An email sent on 18 September by SeaLand, part of the world’s largest container shipping line Maersk, and seen by This is Money echoed CMA CGA.
It said normal service had been disrupted thanks to reduced productivity at the port due to staff shortages and new working conditions, a shortage of drivers, many of whom left the industry during the coronavirus lockdown, and a build-up of empty containers at Felixstowe.
‘Because of the completely disastrous performance by the port the knock-on to clients will be felt for many months afterwards’, the director of operations at the Essex-based freight firm told This is Money.
The company acts as a middleman between businesses and shipping lines.
He added: ‘In practice all of the freight industry will pass this onto their clients’, and ‘it is 100 per cent wrong that the shipping lines charge this as they are charging customers in real time now for charges caused by Felixstowe, and they are charging for something that in one months’ time may not exist, as on import the charge is applicable on arrival.’
Felixstowe, which handles close to half the UK’s container trade, has been beset by delays and problems. The port has blamed a shortage of staff and drivers and a surge in containers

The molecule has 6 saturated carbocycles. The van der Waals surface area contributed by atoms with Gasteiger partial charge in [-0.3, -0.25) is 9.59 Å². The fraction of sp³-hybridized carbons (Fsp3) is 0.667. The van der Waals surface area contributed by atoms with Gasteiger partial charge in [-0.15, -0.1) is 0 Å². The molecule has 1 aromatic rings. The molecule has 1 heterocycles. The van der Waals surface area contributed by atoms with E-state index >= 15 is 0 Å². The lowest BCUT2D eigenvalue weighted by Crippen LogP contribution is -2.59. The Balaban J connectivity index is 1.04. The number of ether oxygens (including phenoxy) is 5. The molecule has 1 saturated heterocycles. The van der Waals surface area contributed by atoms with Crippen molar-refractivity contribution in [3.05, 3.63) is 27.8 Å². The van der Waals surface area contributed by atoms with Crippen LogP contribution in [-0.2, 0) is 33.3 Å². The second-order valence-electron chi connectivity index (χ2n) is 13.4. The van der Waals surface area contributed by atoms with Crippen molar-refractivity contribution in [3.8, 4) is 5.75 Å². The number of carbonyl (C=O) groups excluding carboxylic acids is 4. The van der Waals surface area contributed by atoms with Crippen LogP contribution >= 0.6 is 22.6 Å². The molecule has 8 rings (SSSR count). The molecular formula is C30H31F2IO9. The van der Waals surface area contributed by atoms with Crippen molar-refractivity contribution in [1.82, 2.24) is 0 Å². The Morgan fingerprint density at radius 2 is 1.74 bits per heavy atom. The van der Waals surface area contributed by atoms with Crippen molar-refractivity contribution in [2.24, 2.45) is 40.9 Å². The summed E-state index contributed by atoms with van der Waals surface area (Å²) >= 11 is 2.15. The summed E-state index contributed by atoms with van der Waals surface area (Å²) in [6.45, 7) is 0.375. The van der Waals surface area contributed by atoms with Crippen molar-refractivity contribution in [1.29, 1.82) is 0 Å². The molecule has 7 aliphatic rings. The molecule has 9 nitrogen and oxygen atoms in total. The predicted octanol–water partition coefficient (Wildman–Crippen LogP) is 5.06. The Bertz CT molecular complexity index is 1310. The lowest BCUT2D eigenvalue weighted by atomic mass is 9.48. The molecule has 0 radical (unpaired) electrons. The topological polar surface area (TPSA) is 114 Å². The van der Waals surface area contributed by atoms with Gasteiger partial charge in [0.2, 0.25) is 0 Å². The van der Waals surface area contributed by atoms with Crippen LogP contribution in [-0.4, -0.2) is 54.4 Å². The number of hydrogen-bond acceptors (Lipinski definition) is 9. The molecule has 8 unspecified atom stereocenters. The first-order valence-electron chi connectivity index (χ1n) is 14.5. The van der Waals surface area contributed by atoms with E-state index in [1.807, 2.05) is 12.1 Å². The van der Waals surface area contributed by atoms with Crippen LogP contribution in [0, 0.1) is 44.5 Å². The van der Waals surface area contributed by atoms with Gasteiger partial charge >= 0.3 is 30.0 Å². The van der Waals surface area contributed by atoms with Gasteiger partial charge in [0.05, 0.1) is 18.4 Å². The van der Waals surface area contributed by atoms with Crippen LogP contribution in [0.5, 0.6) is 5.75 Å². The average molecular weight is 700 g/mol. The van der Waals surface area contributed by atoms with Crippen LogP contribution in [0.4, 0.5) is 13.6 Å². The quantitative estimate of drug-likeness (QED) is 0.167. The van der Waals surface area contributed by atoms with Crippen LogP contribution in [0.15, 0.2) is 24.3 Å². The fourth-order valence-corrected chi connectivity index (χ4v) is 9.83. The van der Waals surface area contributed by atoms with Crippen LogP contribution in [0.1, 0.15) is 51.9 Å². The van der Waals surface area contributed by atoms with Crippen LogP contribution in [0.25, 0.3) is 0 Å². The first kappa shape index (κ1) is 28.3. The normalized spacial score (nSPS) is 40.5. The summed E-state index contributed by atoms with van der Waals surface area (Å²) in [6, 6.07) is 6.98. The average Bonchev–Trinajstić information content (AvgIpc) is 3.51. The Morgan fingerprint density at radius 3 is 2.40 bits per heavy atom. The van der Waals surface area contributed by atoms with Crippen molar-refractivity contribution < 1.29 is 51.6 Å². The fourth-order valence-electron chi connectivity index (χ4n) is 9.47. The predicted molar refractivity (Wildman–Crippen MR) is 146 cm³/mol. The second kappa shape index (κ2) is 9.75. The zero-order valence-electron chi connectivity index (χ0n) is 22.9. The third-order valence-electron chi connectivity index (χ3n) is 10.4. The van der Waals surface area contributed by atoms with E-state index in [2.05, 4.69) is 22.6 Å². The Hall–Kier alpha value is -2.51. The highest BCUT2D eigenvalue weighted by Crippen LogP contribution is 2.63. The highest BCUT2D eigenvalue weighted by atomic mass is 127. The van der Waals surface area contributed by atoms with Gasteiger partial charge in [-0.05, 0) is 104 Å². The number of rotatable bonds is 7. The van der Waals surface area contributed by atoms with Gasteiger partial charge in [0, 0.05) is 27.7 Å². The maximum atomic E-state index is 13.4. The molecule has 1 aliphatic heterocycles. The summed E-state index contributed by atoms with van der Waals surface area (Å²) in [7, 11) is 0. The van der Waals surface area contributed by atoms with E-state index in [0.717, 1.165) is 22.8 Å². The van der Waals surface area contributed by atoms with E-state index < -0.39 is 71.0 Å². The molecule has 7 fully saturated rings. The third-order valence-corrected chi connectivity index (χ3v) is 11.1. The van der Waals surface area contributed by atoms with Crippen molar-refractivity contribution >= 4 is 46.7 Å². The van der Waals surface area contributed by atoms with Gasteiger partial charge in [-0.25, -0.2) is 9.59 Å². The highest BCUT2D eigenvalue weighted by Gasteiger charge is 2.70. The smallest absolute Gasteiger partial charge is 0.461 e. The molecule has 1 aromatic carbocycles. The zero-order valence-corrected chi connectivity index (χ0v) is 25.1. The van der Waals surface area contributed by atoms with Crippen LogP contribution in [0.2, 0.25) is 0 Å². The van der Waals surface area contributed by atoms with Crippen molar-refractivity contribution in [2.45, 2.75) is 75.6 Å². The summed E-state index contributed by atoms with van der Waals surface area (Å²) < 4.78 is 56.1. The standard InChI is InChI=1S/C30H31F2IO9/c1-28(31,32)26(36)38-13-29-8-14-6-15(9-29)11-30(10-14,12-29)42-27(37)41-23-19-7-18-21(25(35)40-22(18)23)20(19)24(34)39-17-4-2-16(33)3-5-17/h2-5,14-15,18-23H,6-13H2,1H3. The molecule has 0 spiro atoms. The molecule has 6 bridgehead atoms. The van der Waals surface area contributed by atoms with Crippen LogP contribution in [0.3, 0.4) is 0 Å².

Asked whether the issues with the port had eased since it attempted to get a grip on the crisis, he said: ‘The situation is slightly better but Felixstowe have seriously let the industry down and have not yet fully fixed the issue.’
Asked to comment on the CMA CGM surcharge and the continued complaints from haulage companies, a spokesperson for the port said it had not been consulted and was ‘disappointed’ by the new charge.
It said: ‘It is noted that the surcharge is levied from 1 October on cargos leaving Asia, which means it will not affect UK cargos until November. We are confident that the current challenges will have been resolved by then.
‘The large majority of import containers leave the port between five to seven days without incurring any rental charges during their time here and we are not aware of any other shipping line contemplating a similar charge.
‘The main cause of reported delays for importers is, in any event, the shortage of capacity in the container haulage market. Some hauliers are quoting no availability for 10-14 days at least due to high workloads.
‘Booking availability at the port is tight but there are over 4,000 slots available every day for hauliers, several hundred of which go unused.
‘The situation is not helped by some hauliers hoovering up all the bookings they can get then cancelling those they do not need at the last minute, by which time it is difficult for others to use them.
‘We are looking to make changes to the system to prevent this from happening and to allow hauliers who have a confirmed job more opportunities to get a booking.’